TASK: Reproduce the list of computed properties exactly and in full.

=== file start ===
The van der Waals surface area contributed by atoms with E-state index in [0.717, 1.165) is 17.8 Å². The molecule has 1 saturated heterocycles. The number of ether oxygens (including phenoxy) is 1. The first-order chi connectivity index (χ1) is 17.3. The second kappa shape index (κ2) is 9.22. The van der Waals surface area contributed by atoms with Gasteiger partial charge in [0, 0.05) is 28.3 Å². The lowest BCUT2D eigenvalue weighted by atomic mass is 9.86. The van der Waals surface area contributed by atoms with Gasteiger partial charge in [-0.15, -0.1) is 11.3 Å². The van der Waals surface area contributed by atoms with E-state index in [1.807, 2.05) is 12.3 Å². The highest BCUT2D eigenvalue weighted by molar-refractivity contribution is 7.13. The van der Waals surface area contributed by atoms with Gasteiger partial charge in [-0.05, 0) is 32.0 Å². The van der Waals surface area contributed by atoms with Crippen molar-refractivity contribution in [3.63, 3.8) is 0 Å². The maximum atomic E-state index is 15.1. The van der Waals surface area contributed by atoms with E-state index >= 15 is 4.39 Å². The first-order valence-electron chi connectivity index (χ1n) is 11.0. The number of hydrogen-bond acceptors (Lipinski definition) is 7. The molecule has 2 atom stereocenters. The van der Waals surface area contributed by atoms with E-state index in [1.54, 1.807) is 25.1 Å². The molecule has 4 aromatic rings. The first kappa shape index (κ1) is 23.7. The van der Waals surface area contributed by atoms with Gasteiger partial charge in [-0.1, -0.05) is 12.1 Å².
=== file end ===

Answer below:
The van der Waals surface area contributed by atoms with E-state index in [0.717, 1.165) is 17.8 Å². The molecule has 1 saturated heterocycles. The number of ether oxygens (including phenoxy) is 1. The first-order chi connectivity index (χ1) is 17.3. The second kappa shape index (κ2) is 9.22. The van der Waals surface area contributed by atoms with Gasteiger partial charge in [0, 0.05) is 28.3 Å². The lowest BCUT2D eigenvalue weighted by atomic mass is 9.86. The van der Waals surface area contributed by atoms with Gasteiger partial charge in [-0.15, -0.1) is 11.3 Å². The van der Waals surface area contributed by atoms with E-state index in [1.807, 2.05) is 12.3 Å². The highest BCUT2D eigenvalue weighted by molar-refractivity contribution is 7.13. The van der Waals surface area contributed by atoms with Gasteiger partial charge in [-0.05, 0) is 32.0 Å². The van der Waals surface area contributed by atoms with Crippen molar-refractivity contribution in [3.63, 3.8) is 0 Å². The maximum atomic E-state index is 15.1. The van der Waals surface area contributed by atoms with E-state index >= 15 is 4.39 Å². The first-order valence-electron chi connectivity index (χ1n) is 11.0. The number of hydrogen-bond acceptors (Lipinski definition) is 7. The molecule has 2 atom stereocenters. The van der Waals surface area contributed by atoms with E-state index in [1.54, 1.807) is 25.1 Å². The molecule has 4 aromatic rings. The first kappa shape index (κ1) is 23.7. The van der Waals surface area contributed by atoms with Gasteiger partial charge in [-0.1, -0.05) is 12.1 Å².